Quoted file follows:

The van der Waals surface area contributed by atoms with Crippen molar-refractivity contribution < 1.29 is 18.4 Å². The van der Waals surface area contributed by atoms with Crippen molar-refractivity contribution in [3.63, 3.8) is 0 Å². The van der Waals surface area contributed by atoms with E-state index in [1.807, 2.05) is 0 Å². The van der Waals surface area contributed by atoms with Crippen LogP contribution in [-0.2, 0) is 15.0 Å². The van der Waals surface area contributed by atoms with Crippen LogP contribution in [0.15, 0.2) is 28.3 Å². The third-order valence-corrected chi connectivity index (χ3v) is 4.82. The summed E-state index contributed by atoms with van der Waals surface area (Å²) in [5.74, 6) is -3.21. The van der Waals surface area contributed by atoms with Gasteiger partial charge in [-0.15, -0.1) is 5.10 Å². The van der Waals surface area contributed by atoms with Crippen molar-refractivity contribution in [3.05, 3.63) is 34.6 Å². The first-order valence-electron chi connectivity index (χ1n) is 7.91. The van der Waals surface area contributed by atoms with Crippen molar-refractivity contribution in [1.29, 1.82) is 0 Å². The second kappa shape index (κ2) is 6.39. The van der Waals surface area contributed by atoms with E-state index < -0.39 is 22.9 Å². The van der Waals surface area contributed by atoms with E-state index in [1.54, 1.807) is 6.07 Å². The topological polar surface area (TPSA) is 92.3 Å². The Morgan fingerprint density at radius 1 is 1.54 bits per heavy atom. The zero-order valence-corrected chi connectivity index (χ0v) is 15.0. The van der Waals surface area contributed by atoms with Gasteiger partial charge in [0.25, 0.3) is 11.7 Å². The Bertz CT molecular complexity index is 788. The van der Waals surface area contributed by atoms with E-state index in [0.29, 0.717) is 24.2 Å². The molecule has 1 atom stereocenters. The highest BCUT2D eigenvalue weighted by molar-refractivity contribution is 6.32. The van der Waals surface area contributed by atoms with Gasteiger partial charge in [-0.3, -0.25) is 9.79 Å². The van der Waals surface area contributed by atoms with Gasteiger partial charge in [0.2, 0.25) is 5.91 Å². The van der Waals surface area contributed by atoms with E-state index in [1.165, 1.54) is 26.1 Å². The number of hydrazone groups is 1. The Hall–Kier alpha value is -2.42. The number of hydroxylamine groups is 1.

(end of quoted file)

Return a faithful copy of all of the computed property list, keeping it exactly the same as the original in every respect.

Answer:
The van der Waals surface area contributed by atoms with Crippen molar-refractivity contribution < 1.29 is 18.4 Å². The van der Waals surface area contributed by atoms with Crippen molar-refractivity contribution in [3.63, 3.8) is 0 Å². The van der Waals surface area contributed by atoms with E-state index in [1.807, 2.05) is 0 Å². The van der Waals surface area contributed by atoms with Crippen LogP contribution in [-0.2, 0) is 15.0 Å². The van der Waals surface area contributed by atoms with Crippen LogP contribution in [0.15, 0.2) is 28.3 Å². The third-order valence-corrected chi connectivity index (χ3v) is 4.82. The summed E-state index contributed by atoms with van der Waals surface area (Å²) in [5.74, 6) is -3.21. The van der Waals surface area contributed by atoms with Gasteiger partial charge in [-0.15, -0.1) is 5.10 Å². The van der Waals surface area contributed by atoms with Crippen molar-refractivity contribution in [3.05, 3.63) is 34.6 Å². The first-order valence-electron chi connectivity index (χ1n) is 7.91. The van der Waals surface area contributed by atoms with Crippen molar-refractivity contribution in [1.29, 1.82) is 0 Å². The second kappa shape index (κ2) is 6.39. The van der Waals surface area contributed by atoms with E-state index < -0.39 is 22.9 Å². The van der Waals surface area contributed by atoms with E-state index in [1.54, 1.807) is 6.07 Å². The topological polar surface area (TPSA) is 92.3 Å². The Morgan fingerprint density at radius 1 is 1.54 bits per heavy atom. The zero-order valence-corrected chi connectivity index (χ0v) is 15.0. The van der Waals surface area contributed by atoms with Gasteiger partial charge in [0.25, 0.3) is 11.7 Å². The Bertz CT molecular complexity index is 788. The van der Waals surface area contributed by atoms with E-state index in [0.29, 0.717) is 24.2 Å². The molecule has 1 atom stereocenters. The highest BCUT2D eigenvalue weighted by molar-refractivity contribution is 6.32. The van der Waals surface area contributed by atoms with Gasteiger partial charge in [-0.3, -0.25) is 9.79 Å². The van der Waals surface area contributed by atoms with Gasteiger partial charge in [0.2, 0.25) is 5.91 Å². The van der Waals surface area contributed by atoms with E-state index in [1.165, 1.54) is 26.1 Å². The number of hydrazone groups is 1. The Hall–Kier alpha value is -2.42. The number of hydroxylamine groups is 1.